At PeaceWork we have what we call the Trophy Case. It is currently 12 pages with nine awards to a page listed chronologically, oldest award first. We use tables to ensure the awards are displayed aesthetically; 3 columns and 3 rows. Each page is linked with forward and back arrows and indexed on the main Trophy Case page. Our Trophy Case is clearly linked from our main page with the heading "Honors." This idea was borrowed, but it is, in my opinion, a very good method of displaying awards.

Other methods I've seen include listing awards as text under headings (usually by FOCUS levels or month earned). When the text is clicked, the award graphic is displayed either in a pop-up or on a separate page. I remember one site that uses thumbnails which enlarge when clicked. The simpler method of merely placing the award graphics on a separate page is also acceptable if not preferred.

How Should an Award NOT be Displayed?

It is easy to get carried away, but it is almost a crime to simply plop the graphics on a page in random order. It is not a necessity to display the awards with tables or pop-ups, but merely "plopping" the awards on a blank page with no formatting is worse than not displaying them at all.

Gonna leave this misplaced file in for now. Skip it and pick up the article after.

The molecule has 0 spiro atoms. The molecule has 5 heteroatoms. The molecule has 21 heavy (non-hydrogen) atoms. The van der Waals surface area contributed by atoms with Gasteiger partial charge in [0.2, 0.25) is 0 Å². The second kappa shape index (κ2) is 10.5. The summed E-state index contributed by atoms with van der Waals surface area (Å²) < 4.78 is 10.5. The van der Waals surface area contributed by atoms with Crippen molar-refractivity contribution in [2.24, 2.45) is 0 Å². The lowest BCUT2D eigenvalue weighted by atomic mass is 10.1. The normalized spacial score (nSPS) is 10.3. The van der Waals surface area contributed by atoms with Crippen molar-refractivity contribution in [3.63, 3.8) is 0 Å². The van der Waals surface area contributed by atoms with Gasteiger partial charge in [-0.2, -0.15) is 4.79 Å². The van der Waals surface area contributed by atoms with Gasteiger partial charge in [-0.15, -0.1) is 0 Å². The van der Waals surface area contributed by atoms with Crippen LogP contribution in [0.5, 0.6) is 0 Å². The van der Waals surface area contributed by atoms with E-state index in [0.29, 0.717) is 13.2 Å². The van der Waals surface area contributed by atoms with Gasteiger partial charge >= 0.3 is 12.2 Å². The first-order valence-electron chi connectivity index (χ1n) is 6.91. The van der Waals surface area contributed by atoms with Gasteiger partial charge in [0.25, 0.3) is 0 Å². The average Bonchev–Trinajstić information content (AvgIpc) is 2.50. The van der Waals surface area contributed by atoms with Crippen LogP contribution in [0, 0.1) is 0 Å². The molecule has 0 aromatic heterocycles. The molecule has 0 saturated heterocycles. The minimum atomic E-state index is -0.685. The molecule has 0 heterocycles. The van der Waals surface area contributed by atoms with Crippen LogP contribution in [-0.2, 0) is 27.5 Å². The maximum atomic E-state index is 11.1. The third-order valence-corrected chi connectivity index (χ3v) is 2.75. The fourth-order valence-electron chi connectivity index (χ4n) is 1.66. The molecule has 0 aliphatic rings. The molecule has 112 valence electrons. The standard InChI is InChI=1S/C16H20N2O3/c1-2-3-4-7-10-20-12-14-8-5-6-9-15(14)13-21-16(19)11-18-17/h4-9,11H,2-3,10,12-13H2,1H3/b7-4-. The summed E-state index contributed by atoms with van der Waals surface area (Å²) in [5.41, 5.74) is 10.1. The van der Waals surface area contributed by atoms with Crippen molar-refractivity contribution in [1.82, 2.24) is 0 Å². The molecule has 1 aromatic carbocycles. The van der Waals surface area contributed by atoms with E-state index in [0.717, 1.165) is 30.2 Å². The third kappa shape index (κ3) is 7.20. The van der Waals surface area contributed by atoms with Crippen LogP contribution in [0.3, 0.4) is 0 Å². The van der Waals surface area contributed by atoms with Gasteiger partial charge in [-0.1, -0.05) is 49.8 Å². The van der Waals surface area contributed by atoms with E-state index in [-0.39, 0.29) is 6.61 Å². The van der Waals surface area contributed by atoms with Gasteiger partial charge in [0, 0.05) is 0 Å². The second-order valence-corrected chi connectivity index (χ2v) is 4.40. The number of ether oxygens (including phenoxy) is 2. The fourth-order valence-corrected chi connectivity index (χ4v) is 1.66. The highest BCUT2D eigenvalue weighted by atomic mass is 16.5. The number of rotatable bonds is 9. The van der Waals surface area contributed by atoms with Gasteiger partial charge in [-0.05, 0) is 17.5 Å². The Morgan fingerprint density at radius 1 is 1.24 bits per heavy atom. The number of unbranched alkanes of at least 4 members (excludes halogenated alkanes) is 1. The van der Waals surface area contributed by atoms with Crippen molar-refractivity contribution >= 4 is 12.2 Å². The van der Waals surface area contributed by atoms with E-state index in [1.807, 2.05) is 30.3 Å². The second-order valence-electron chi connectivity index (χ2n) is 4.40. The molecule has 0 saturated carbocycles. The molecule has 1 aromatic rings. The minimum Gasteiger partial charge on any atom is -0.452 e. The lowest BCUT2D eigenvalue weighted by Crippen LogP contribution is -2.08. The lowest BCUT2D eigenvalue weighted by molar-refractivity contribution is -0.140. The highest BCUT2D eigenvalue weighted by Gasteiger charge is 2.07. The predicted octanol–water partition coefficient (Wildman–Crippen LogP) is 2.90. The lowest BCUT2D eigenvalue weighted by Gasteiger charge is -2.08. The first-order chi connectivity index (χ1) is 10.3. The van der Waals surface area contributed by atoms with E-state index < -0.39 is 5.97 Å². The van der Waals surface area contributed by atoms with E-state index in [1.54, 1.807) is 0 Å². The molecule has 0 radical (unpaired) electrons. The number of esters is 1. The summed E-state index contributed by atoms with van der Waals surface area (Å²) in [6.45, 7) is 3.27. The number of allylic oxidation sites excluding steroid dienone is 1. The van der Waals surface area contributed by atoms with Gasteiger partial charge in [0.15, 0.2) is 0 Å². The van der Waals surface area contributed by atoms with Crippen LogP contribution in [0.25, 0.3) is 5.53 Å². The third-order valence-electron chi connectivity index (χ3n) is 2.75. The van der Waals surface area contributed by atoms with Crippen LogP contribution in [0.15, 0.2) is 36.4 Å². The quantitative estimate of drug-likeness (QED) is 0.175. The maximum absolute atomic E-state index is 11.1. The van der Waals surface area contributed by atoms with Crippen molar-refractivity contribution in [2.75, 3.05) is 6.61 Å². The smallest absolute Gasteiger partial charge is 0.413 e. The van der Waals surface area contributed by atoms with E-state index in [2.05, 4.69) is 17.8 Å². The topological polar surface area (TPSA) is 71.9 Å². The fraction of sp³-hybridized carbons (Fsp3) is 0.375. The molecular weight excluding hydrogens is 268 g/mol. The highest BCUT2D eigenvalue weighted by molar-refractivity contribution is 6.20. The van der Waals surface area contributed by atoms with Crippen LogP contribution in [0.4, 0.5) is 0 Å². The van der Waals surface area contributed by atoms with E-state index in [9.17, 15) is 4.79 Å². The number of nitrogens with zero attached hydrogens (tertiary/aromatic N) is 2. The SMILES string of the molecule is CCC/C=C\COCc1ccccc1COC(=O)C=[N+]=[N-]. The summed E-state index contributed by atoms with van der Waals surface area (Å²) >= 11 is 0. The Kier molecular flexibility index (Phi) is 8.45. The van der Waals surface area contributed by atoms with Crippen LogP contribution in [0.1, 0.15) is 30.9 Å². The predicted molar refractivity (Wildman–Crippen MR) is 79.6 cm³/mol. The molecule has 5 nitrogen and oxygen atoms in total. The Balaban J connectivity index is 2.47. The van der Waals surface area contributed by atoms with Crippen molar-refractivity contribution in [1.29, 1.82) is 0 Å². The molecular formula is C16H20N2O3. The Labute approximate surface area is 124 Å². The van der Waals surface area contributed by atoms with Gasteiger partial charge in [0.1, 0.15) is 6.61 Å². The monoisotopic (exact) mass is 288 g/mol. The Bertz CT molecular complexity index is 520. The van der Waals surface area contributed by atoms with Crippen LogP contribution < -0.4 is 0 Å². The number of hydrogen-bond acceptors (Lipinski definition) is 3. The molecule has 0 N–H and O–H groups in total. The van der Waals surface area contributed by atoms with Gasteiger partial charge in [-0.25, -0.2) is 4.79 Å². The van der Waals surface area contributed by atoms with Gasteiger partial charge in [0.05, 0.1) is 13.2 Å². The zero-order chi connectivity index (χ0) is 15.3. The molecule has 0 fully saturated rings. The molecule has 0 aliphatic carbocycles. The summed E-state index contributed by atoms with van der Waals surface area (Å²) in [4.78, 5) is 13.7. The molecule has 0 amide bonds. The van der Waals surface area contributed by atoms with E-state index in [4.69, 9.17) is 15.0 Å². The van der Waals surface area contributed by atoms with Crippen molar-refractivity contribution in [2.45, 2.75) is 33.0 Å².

Another major "no-no" is resizing or otherwise editing the graphic without permission. I have only had to ask a few folks to please remove their graphic because of this, but one is too many. Most awarders would be happy to allow digital resizing (some will even do it for you), so long as the dimensions remain the same so that there is no distortion, but it is an absolute must that you ask first.

It's a Matter of Honor.

However you choose to display the awards you earn, post them with pride. If you're going to the effort of applying for awards, why not show off a little and do it in a manner that makes it easy for your visitors to find your awards page, or your trophy case, or your kudos page.

This will not only show the awarders that you respect and appreciate their efforts, it will show your visitors that your site was found pleasing by other web designers. This is much more valuable to your site than the traffic the awarder's link will generate.

Copyright © 2000
All Rights Reserved
Jef Peace

About the Author
Jef Peace is Senior Moderator for Award Sites! Assembly and a web designer.  He is C.E.O. of APEX (Association for Positive Ethical eXchange), a Charter Member of CEM/CEMA (Website Evaluator's Code of Ethics) and was the founder / owner of the retired 5.0+ PeaceWork Certified Sites�.